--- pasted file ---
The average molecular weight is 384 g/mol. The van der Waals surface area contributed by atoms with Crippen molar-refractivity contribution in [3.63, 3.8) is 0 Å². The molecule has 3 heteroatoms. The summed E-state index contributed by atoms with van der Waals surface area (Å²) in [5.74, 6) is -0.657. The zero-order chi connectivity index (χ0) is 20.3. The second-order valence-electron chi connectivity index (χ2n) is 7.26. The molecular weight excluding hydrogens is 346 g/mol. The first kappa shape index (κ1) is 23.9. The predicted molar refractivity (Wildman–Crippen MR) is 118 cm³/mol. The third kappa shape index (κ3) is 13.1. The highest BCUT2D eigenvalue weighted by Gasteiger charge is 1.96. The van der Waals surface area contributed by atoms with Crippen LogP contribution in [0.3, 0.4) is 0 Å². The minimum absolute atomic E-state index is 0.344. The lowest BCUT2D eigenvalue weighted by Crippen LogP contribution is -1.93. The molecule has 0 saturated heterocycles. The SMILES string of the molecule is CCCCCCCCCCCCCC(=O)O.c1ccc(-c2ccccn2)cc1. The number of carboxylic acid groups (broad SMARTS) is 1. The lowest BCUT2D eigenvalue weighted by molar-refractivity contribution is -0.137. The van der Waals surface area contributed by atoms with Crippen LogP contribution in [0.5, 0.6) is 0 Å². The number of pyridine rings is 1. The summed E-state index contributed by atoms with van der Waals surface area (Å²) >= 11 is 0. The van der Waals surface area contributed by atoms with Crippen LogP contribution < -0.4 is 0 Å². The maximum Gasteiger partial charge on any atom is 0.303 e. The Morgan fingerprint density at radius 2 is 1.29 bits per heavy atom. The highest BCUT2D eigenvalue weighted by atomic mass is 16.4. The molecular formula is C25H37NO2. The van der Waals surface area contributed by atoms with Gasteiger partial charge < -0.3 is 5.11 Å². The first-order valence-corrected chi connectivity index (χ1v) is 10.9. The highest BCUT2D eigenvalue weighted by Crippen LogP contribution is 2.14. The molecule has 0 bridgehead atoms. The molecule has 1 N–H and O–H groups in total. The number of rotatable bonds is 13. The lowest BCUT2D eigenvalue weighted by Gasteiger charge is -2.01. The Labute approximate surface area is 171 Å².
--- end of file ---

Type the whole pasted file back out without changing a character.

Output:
The average molecular weight is 384 g/mol. The van der Waals surface area contributed by atoms with Crippen molar-refractivity contribution in [3.63, 3.8) is 0 Å². The molecule has 3 heteroatoms. The summed E-state index contributed by atoms with van der Waals surface area (Å²) in [5.74, 6) is -0.657. The zero-order chi connectivity index (χ0) is 20.3. The second-order valence-electron chi connectivity index (χ2n) is 7.26. The molecular weight excluding hydrogens is 346 g/mol. The first kappa shape index (κ1) is 23.9. The predicted molar refractivity (Wildman–Crippen MR) is 118 cm³/mol. The third kappa shape index (κ3) is 13.1. The highest BCUT2D eigenvalue weighted by Gasteiger charge is 1.96. The van der Waals surface area contributed by atoms with Crippen LogP contribution in [0.3, 0.4) is 0 Å². The minimum absolute atomic E-state index is 0.344. The lowest BCUT2D eigenvalue weighted by Crippen LogP contribution is -1.93. The molecule has 0 saturated heterocycles. The SMILES string of the molecule is CCCCCCCCCCCCCC(=O)O.c1ccc(-c2ccccn2)cc1. The number of carboxylic acid groups (broad SMARTS) is 1. The lowest BCUT2D eigenvalue weighted by molar-refractivity contribution is -0.137. The van der Waals surface area contributed by atoms with Crippen LogP contribution in [0.5, 0.6) is 0 Å². The number of pyridine rings is 1. The summed E-state index contributed by atoms with van der Waals surface area (Å²) >= 11 is 0. The van der Waals surface area contributed by atoms with Crippen LogP contribution < -0.4 is 0 Å². The maximum Gasteiger partial charge on any atom is 0.303 e. The Morgan fingerprint density at radius 2 is 1.29 bits per heavy atom. The highest BCUT2D eigenvalue weighted by atomic mass is 16.4. The molecular formula is C25H37NO2. The van der Waals surface area contributed by atoms with Gasteiger partial charge < -0.3 is 5.11 Å². The first-order valence-corrected chi connectivity index (χ1v) is 10.9. The highest BCUT2D eigenvalue weighted by Crippen LogP contribution is 2.14. The molecule has 0 bridgehead atoms. The molecule has 1 N–H and O–H groups in total. The number of rotatable bonds is 13. The lowest BCUT2D eigenvalue weighted by Gasteiger charge is -2.01. The Labute approximate surface area is 171 Å².